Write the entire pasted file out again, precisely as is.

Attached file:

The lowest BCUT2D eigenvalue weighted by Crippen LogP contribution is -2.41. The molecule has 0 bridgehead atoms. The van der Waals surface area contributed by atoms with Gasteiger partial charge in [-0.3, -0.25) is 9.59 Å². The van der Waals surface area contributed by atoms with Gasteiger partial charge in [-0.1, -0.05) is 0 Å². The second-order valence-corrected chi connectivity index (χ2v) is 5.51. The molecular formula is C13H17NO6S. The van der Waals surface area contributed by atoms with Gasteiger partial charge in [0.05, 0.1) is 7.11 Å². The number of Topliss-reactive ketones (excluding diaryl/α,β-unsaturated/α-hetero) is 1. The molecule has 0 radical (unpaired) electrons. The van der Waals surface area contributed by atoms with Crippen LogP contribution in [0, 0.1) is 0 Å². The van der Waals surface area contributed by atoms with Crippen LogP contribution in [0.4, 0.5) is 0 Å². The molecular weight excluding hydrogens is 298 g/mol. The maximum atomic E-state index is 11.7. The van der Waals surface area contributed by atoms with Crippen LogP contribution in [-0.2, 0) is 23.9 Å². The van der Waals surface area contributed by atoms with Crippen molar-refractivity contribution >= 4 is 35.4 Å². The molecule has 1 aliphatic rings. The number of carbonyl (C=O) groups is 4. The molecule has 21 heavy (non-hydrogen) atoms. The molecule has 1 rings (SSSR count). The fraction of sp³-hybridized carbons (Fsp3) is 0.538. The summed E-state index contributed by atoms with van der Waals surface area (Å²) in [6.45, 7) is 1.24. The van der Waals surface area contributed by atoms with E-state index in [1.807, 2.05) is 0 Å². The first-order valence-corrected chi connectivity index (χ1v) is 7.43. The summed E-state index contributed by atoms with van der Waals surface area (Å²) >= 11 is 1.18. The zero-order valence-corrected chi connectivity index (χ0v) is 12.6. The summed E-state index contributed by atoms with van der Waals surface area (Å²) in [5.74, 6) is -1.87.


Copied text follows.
The lowest BCUT2D eigenvalue weighted by Crippen LogP contribution is -2.41. The molecule has 0 bridgehead atoms. The van der Waals surface area contributed by atoms with Gasteiger partial charge in [-0.3, -0.25) is 9.59 Å². The van der Waals surface area contributed by atoms with Gasteiger partial charge in [-0.1, -0.05) is 0 Å². The second-order valence-corrected chi connectivity index (χ2v) is 5.51. The molecular formula is C13H17NO6S. The van der Waals surface area contributed by atoms with Gasteiger partial charge in [0.05, 0.1) is 7.11 Å². The number of Topliss-reactive ketones (excluding diaryl/α,β-unsaturated/α-hetero) is 1. The molecule has 0 radical (unpaired) electrons. The van der Waals surface area contributed by atoms with Crippen LogP contribution in [0, 0.1) is 0 Å². The van der Waals surface area contributed by atoms with Crippen LogP contribution in [0.4, 0.5) is 0 Å². The molecular weight excluding hydrogens is 298 g/mol. The maximum atomic E-state index is 11.7. The van der Waals surface area contributed by atoms with Crippen LogP contribution in [-0.2, 0) is 23.9 Å². The van der Waals surface area contributed by atoms with Crippen molar-refractivity contribution >= 4 is 35.4 Å². The molecule has 1 aliphatic rings. The number of carbonyl (C=O) groups is 4. The molecule has 21 heavy (non-hydrogen) atoms. The molecule has 1 rings (SSSR count). The fraction of sp³-hybridized carbons (Fsp3) is 0.538. The summed E-state index contributed by atoms with van der Waals surface area (Å²) in [6.45, 7) is 1.24. The van der Waals surface area contributed by atoms with E-state index in [1.807, 2.05) is 0 Å². The first-order valence-corrected chi connectivity index (χ1v) is 7.43. The summed E-state index contributed by atoms with van der Waals surface area (Å²) >= 11 is 1.18. The zero-order valence-corrected chi connectivity index (χ0v) is 12.6. The summed E-state index contributed by atoms with van der Waals surface area (Å²) in [5.74, 6) is -1.87.